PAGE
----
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Cluster feeding - how to cope and what is cluster feeding

Are you trapped in what feels like an endless cycle of breastfeeding your baby?

Welcome to cluster feeding fellow mama!

It feels like groundhog day, but way worse, and without Bill Murray to make you laugh. 

If you’re here, you’re probably at the very end of your tether with the seemingly constant nursing your baby is demanding. 

Just when you think they’re done, they start up again!

I had zero clue what cluster feeding was until my baby started doing it, and I found the answer to what on earth was going on via Google. 

But once you know that it’s normal, that doesn’t necessarily help you to cope with it! Cluster feeding is utterly exhausting when you’re already more tired than you’ve ever been in your life.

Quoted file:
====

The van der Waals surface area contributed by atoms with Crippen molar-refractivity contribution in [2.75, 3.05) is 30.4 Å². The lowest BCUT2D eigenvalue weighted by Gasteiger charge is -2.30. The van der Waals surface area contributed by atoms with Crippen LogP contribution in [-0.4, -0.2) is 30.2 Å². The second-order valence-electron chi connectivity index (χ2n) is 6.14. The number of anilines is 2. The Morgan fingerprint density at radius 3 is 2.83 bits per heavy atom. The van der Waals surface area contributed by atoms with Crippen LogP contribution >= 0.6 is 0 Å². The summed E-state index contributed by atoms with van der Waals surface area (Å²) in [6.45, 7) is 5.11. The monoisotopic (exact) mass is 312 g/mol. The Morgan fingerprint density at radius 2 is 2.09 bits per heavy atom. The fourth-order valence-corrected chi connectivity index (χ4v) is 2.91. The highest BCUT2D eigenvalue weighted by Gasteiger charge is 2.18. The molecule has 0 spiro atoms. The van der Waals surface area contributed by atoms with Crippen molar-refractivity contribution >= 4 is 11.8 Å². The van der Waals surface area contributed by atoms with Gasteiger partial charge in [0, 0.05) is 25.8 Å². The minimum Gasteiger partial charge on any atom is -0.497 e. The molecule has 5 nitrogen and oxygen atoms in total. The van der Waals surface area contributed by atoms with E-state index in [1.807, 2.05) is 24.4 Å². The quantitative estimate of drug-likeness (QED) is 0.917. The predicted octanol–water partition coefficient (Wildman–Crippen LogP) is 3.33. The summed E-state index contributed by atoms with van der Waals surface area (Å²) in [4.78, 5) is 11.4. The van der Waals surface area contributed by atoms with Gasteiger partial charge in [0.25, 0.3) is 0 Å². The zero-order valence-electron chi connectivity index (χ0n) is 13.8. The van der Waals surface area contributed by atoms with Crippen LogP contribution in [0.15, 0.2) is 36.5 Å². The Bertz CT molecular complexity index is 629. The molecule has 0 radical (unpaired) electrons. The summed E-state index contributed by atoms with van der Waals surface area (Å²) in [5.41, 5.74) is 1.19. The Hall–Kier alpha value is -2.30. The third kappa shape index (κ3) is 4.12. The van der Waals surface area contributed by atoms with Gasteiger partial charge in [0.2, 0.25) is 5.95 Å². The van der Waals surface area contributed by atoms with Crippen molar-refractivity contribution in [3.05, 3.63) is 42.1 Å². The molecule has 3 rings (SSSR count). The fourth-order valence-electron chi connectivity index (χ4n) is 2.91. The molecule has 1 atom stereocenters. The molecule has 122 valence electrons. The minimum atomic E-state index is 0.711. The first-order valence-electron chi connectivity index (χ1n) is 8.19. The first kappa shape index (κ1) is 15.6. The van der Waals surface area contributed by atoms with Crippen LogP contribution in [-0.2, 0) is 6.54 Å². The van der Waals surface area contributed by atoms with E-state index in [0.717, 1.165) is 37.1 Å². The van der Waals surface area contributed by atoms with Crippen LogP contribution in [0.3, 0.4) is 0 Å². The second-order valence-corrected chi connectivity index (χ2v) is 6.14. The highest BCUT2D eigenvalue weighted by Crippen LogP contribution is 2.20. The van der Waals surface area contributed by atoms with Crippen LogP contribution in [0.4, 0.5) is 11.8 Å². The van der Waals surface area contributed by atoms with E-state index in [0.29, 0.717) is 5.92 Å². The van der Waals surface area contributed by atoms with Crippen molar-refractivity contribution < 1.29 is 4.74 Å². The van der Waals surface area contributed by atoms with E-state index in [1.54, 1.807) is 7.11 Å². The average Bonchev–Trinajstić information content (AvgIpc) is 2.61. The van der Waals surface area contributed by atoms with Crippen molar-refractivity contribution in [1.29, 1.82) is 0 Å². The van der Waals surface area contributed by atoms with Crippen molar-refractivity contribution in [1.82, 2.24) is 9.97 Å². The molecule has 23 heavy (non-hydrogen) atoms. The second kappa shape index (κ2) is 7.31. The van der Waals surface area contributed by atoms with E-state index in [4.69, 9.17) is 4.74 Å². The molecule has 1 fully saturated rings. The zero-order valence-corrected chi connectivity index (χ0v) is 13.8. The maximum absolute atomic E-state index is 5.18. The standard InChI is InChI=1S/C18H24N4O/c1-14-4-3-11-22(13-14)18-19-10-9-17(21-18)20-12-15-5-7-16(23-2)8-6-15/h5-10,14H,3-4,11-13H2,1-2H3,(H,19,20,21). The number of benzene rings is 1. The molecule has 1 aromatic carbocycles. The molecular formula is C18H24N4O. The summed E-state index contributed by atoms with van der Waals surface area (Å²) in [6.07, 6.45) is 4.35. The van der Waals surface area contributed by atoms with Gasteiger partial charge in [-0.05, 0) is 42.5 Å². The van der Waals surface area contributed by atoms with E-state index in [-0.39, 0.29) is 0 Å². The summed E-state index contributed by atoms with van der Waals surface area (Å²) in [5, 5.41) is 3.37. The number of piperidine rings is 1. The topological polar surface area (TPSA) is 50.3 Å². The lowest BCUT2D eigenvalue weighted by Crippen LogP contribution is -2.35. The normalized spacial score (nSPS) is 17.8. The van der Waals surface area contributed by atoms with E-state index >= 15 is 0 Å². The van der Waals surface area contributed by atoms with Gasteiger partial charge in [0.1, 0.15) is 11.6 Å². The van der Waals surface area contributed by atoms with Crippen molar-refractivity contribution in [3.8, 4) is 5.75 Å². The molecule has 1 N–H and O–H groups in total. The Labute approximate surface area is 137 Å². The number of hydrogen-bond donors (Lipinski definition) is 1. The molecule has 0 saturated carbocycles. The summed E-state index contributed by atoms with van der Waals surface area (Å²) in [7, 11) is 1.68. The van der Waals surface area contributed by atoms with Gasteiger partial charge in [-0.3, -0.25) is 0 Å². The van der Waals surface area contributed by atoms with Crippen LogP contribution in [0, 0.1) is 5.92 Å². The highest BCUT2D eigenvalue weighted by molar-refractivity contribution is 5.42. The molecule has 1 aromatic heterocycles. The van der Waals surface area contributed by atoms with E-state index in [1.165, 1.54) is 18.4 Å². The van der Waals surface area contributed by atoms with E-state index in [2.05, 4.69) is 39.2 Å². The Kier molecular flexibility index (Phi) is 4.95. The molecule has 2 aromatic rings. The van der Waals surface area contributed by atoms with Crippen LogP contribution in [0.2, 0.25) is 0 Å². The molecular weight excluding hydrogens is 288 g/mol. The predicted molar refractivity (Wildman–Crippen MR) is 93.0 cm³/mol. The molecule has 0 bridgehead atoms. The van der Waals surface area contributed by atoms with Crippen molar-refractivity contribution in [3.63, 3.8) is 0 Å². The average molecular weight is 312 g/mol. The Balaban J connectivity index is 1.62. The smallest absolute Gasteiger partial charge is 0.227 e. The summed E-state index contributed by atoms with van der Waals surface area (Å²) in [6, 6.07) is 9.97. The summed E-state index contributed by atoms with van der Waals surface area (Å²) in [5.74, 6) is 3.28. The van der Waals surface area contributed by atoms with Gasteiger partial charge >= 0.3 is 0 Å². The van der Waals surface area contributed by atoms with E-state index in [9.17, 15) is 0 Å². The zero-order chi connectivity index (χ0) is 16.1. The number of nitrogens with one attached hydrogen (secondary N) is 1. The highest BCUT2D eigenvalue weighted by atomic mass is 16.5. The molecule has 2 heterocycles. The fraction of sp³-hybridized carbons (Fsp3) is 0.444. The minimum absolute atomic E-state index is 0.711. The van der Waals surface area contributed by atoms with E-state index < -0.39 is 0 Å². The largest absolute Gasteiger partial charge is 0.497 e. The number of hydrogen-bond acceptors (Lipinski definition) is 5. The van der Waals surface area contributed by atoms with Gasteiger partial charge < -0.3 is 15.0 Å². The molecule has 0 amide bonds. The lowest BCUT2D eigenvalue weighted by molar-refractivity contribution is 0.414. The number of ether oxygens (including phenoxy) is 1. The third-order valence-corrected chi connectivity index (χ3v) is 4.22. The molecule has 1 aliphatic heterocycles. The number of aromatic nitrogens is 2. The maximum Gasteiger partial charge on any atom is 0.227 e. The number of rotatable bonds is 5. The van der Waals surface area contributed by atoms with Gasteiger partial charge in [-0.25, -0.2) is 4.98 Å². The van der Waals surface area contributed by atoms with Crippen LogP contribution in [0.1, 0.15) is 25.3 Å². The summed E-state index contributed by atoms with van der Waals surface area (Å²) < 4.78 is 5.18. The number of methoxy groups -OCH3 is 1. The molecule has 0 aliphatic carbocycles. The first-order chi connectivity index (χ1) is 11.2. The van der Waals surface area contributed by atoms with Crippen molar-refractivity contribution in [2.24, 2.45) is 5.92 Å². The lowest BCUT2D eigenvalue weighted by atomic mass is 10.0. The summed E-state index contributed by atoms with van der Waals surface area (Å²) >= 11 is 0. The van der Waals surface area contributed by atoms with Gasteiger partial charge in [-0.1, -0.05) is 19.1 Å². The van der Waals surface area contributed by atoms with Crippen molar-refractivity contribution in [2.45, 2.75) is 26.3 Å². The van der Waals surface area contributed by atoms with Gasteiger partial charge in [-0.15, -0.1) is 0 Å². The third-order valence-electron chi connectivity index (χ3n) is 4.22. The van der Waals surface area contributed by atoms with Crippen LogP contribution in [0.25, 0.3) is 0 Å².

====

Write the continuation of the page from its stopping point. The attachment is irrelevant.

It can also be painful for your boobs if you’re still getting the hang of the latch and your nipples are sore. 


You may also like: 

20 beginner’s tips for breastfeeding

Breastfeeding essentials 


What is cluster feeding

Cluster feeding is where babies feed on and off frequently within a short space of time. A cluster feeding session can last anything from one hour to four hours. 

The baby may nod off occasionally and then wake up ravenously hungry once again minutes later.

During a cluster feeding session your baby may be particularly unsettled and fussy too. They might feed for a couple of minutes, pull off the breast, fuss, and then feed again. 


Your baby may be agitated at the breast. Their behaviour may include shaking their head side to side at the nipple and clawing at your clothing. 

This might make you panic and wonder if there’s something more wrong, particularly if their behaviour has been otherwise mellow in the past. 

Cluster feeding often also coincides with what’s known as the “witching hour”. They’re kind of one-in-the-same thing. The “witching hour” begins late afternoon and can continue well into the evening. This sees your baby crying inconsolably for hours on end.